For the rest of the percussion, I’ll sketch out a groove with random sounds that may or may not change later on, but I use sounds I know are not the core of my song.

With bass, I usually work the same way; I have notes that support the main idea but the design/tone of the bass itself has room to be tweaked later.

As for arrangements, when creating a music sketch I will make a general structure as to what goes where, when some sounds should start playing or end, and will have the conclusion roughly established.

Design and tweak

Tweaking is where magic happens—this is where, in fact, a lot of people usually start their music-writing process. Tweaking and designing is a phase where you clarify your main idea by creating context. I usually work around the middle part of the song; the heart of the idea, then work on the main idea’s sound design. I layer the main idea with details, add movement and velocity changes.

  • Layering can be done by duplicating the channel a few times and EQing the sub-channels differently. Group them and add a few empty channels where you can add more sounds at lower volume.
  • Movement can imply changes in the length of the sound’s duration (I recommend Gatekeeper for quick ideas), panning (PanShaper 2 is great), frequency filtering, and volume changes (Check mVibratoMB for great volume modulation). The other option is to add effects such as chorus, flanger, phaser, that modulate with a speed adjustment. Some really great modulators would be the mFlangerMB (because you can pick which frequency range to affect—I use this for high pitched sounds), chorus (mChorusMB) to open the mids, and phasers (Phasor Snapin) for short length sounds. Another precious tool is the LFO by XFER—basically you want the plugin to have a wet/dry option and keep it at a pretty low wet signal.
  • Groove/swing. This is something I usually do later—I find that adjusting it in the last stretch of sketching provides the best results. The compression might need to be tweaked a bit, but in general the groove becomes much easier to fix once everything is in place.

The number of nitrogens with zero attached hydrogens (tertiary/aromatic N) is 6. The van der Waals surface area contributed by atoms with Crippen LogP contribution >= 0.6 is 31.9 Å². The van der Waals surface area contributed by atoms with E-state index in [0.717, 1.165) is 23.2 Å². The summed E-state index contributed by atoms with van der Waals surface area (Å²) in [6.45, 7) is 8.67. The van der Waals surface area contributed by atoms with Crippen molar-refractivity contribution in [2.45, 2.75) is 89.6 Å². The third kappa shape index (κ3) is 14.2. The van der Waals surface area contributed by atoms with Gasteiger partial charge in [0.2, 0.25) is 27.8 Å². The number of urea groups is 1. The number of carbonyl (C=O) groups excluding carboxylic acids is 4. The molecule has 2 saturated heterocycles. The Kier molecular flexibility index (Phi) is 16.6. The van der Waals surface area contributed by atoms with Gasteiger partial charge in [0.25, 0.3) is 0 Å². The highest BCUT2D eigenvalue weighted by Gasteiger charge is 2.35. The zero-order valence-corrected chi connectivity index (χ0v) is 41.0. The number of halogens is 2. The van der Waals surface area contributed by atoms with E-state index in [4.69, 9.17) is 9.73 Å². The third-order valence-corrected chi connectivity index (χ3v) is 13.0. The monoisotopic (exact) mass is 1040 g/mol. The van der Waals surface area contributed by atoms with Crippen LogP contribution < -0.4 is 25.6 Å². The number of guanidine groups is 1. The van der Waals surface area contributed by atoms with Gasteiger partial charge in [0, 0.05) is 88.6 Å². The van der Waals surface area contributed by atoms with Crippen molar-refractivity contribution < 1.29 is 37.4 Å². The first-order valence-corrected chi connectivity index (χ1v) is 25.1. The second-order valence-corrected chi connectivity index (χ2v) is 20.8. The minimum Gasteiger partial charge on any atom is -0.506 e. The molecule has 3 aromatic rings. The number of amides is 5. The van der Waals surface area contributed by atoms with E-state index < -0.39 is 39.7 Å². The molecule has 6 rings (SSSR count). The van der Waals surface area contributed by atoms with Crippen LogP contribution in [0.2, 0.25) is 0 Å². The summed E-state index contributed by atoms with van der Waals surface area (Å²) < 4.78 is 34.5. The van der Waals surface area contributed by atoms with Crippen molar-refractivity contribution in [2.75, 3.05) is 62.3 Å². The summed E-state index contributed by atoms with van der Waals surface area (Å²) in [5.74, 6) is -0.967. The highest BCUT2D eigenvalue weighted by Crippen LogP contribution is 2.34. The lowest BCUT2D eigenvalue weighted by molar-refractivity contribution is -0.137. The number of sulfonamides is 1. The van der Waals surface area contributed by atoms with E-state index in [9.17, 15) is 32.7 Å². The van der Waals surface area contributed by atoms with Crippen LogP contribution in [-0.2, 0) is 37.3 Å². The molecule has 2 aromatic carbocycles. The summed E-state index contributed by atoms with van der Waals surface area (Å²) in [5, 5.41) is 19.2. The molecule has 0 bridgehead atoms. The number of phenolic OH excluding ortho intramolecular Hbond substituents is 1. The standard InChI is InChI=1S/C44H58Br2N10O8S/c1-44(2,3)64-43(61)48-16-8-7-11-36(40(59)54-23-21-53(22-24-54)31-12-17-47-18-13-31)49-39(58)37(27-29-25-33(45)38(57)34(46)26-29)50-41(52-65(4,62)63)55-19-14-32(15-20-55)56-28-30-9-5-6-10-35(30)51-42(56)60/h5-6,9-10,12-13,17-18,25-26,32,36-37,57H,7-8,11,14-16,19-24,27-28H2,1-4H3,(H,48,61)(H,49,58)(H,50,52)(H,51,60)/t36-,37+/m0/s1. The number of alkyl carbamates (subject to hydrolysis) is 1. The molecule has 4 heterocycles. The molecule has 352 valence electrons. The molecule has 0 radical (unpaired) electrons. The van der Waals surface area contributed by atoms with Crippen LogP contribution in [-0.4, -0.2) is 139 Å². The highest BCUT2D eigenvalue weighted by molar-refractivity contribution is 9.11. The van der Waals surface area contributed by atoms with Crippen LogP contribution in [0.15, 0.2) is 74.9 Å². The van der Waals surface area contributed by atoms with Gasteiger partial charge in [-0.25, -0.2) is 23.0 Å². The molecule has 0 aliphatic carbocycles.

• Manual automation. Engineers will tell you that the best compression is done by hand, and compressors are there for fast tweaks that you can’t do. Same for automation, I find that to be able to make your transition and movement using a MIDI controller is a really nice finishing touch that is perfect in this stage.

Basically, the rule of finalizing design is that whatever was there as a sketch has to be tweaked, one sound/channel at a time. Don’t leave anything unattended—this can manifest from a fear of “messing things up”.

When tweaking specific sounds from the original sketch, you should either swap out the original sound completely, or layer it somehow to polish it. I always recommend layering before swapping. I find that fat, thick samples are always the combination of 3 sounds, which make it sound rich. When I work on mixing or arrangements for my clients and I see the clap being a single, simple layer, I have to work on it much more using compression, sometimes doubling the sample itself, which in the end, gives it a new presence. Doubling a sound—or even tripling it—gives you a lot more options. For example, if you modulate the gain of only one of the doubles, you not only make the sound thicker but also give it movement and variation.

All this said, I would recommend making sure your arrangements are solid before spending a lot of time in design. Once you start designing, if your arrangements have a certain structure, you’ll be able to design your song and sounds specifically according to each section (eg. intro, middle, chorus, outro) which gives your song even more personality. Sound design completed after a good sketch can be very impactful when the conditions are right.

Try sketching your own song and let me know how it goes!

SEE ALSO : Creating Timeless Music

Synthesizer Basics

I’ve realized that using synths is a bit of an esoteric process for many (for me it definitely was for a while), so I’d like to share with you some synth basics. I used to read things online in-depth about synths, but didn’t feel like it was really helping me do what I wanted to exactly. Synths can create certain sounds, but the ability to shape these sounds into something you like is another task. When I dove in the modular rabbit hole, I felt like I needed to really grasp how to use them. After years of working with synths, presets have a actually provided me with many answers as to how things are made, and I’ve ended up learning more with presets than with tutorials. It’s probably useful for some to understand some basic concepts with regards to how to use synths in order to create lush or complex sounds, and in order to develop your own set of synth sounds. I’m not going to explain every synthesis concept, but I’ll cover some synth basics.